From the get-go, Brazilian authorities viciously denounced anyone (especially me) who pointed out well-known and longstanding problems with Brazilian air traffic control, including dead radar and radio zones and old, malfunctioning equipment -- not to mention a work force of demoralized, badly paid and insufficiently trained military controllers (the military runs ATC in Brazil), many of whom don't have adequate English skills to do their jobs properly in an international aviation system. Those assertions are simply not in dispute by anyone not directly involved with the Brazilian military and/or Federal Police, who have sought to pin the blame for the disaster solely on the American pilots.

The one unanswered question in the investigation, however, has been what caused the transponder device on the Legacy to stop signaling some time before the crash. It's not in dispute that the Legacy transponder began transmitting again immediately after the impact of the crash.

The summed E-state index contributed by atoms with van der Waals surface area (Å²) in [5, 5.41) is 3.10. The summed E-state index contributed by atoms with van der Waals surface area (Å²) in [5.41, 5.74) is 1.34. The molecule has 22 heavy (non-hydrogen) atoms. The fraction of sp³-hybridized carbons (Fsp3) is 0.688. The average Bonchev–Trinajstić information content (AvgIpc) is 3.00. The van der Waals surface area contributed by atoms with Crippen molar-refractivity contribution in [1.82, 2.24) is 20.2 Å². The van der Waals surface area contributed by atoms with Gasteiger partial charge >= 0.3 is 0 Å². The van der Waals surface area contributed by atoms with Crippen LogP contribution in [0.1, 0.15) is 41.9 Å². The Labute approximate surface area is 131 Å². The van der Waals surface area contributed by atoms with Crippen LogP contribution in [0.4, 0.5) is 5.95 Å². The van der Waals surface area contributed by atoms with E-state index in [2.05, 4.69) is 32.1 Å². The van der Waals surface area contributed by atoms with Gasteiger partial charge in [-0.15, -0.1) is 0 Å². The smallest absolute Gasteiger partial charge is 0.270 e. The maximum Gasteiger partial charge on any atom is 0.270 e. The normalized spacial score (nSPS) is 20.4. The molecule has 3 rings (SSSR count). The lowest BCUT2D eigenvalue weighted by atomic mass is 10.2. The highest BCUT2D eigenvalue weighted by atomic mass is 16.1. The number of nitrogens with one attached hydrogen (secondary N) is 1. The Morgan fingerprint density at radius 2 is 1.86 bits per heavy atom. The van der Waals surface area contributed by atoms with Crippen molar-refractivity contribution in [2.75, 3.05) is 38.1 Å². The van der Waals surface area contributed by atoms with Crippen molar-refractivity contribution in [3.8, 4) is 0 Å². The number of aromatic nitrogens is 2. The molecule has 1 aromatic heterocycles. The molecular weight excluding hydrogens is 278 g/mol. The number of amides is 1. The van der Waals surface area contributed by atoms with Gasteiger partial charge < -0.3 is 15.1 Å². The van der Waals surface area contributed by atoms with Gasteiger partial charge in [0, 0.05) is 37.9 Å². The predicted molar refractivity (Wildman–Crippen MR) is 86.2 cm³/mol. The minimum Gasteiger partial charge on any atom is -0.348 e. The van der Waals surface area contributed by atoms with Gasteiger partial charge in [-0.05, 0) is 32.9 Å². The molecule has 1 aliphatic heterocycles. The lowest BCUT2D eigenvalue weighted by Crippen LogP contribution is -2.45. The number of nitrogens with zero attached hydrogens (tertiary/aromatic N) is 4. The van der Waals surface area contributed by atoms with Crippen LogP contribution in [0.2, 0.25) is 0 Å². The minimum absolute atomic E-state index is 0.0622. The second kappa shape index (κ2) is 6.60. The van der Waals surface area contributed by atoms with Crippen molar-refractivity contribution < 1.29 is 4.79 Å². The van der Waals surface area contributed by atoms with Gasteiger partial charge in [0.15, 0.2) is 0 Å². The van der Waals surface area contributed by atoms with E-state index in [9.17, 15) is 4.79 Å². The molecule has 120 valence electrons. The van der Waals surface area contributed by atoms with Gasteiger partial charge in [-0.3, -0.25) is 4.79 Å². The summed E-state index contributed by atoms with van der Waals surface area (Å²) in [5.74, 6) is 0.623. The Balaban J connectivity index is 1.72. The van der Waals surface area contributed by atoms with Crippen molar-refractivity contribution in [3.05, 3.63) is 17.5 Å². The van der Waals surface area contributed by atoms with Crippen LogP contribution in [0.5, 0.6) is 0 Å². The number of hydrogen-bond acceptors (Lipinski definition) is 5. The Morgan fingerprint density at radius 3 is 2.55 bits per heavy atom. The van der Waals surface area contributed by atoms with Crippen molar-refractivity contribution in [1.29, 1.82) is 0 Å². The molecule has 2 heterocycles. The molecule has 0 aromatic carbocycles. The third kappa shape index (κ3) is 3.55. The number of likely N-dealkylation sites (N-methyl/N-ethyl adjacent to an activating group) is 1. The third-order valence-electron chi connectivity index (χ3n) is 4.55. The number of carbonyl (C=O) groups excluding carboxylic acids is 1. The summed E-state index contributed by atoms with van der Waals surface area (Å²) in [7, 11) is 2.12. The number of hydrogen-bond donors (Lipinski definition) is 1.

The transponder triggers the air-to-air anti-collision alert system that is what the global-controllers federation calls a "last ditch" safeguard in a mid-air collision that has already been set in motion.

In other words, with the two planes, bearing down on each other at a closing speed of over 1,000 miles an hour, already mistakenly assigned by ATC to the same altitude on a collision course, the very last possible chance to have narrowly prevented the crash would have been the anti-collision system -- which works only when the transponder is working.